Dr. Lou Gerhardt died 2017. One-time minister at First Church. Taken from a letter to the editor by Mike L Landers. Newspaper, the High Desert Star: "His topics were simple and practical: Love your neighbors, respect others, recognize the good in everyone..."
Egon Gerner. Born 15 August 1913, Cleveland, Ohio. Died 13 January 2001. Glendale, California
Mrs. Frank A Gibson (Nee Simmons) died September of 1930.  Born in about 1855 in Santa Clara county, Mrs. Gibson was educated in San Jose.  She had lived in Los Angeles since 1878.  Mrs. Gibson was the mother of Hugh Gibson, American Ambassador to Belgium.  Mrs. Gibson was given a high tribute by the Los Angeles League of Women Voters for her many years of community service.  This is what they said of her:  "She achieved lasting results during her ten years of service on the Commission of Immigration and Housing.  She inspired the the home teachers law and her plans for citizenship education expended from local clubs to the General Federation."    She was Chairman of the Cause and Cure of War Commission, a member of the Board of Directors of the League of Nations Nonpartisan Association, a member of the English-speaking Union and the Council of International Relations.   She espoused the cause of women's rights.  She was a member of the American Indian National Defense Association, and a director of the County Health and Tuberculosis Association (LA Times Historic Newspaper Collection).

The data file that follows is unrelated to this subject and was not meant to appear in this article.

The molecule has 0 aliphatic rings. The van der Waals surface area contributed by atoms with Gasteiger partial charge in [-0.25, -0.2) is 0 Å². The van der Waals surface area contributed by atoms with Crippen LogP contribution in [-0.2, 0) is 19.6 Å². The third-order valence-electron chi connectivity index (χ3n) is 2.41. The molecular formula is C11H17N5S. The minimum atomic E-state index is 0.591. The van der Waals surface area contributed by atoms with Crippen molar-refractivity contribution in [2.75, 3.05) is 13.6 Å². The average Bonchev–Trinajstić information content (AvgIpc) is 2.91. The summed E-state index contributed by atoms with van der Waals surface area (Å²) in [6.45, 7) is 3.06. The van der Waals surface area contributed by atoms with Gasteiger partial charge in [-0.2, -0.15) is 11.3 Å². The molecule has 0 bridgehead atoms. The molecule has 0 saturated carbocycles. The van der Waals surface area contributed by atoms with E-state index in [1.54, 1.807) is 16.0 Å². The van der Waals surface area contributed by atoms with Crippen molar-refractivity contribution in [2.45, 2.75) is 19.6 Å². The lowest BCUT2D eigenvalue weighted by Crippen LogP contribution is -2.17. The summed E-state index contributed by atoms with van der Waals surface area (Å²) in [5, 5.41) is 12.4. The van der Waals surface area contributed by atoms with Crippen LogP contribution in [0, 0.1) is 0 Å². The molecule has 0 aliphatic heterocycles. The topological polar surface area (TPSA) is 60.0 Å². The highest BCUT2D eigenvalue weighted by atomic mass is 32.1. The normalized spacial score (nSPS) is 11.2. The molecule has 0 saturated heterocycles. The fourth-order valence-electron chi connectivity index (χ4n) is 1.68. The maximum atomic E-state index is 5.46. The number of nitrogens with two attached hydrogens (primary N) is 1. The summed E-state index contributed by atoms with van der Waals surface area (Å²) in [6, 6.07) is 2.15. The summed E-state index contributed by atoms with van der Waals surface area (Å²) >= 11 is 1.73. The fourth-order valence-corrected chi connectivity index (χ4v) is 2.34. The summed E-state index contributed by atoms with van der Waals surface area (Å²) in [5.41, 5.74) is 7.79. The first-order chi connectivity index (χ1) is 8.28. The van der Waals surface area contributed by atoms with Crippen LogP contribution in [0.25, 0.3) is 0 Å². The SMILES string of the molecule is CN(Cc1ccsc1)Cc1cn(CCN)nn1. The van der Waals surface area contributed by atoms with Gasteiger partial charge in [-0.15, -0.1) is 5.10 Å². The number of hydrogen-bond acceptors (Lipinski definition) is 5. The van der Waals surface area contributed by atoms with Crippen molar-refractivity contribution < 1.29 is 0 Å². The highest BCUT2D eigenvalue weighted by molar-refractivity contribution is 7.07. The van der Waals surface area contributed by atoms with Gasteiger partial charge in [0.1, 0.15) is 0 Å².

James Glassco
Margaret Glassco: (born 26 Nov 1912, died 3 Nov 2013)
Mrs. Nellie Davis Goodman (abt 1865 to Jan 1929), wife of F. W. Goodman, prominent Los Angeles merchant.  Mrs. Goodman came to Los Angeles from Colorado in 1906.  She had been active in First Congregational Church since her arrival.  She was a member of the Colorado Cliff Dwellers club and through that association became an active supporter of the Southwest Museum.  She was also a member of the Ebell Club.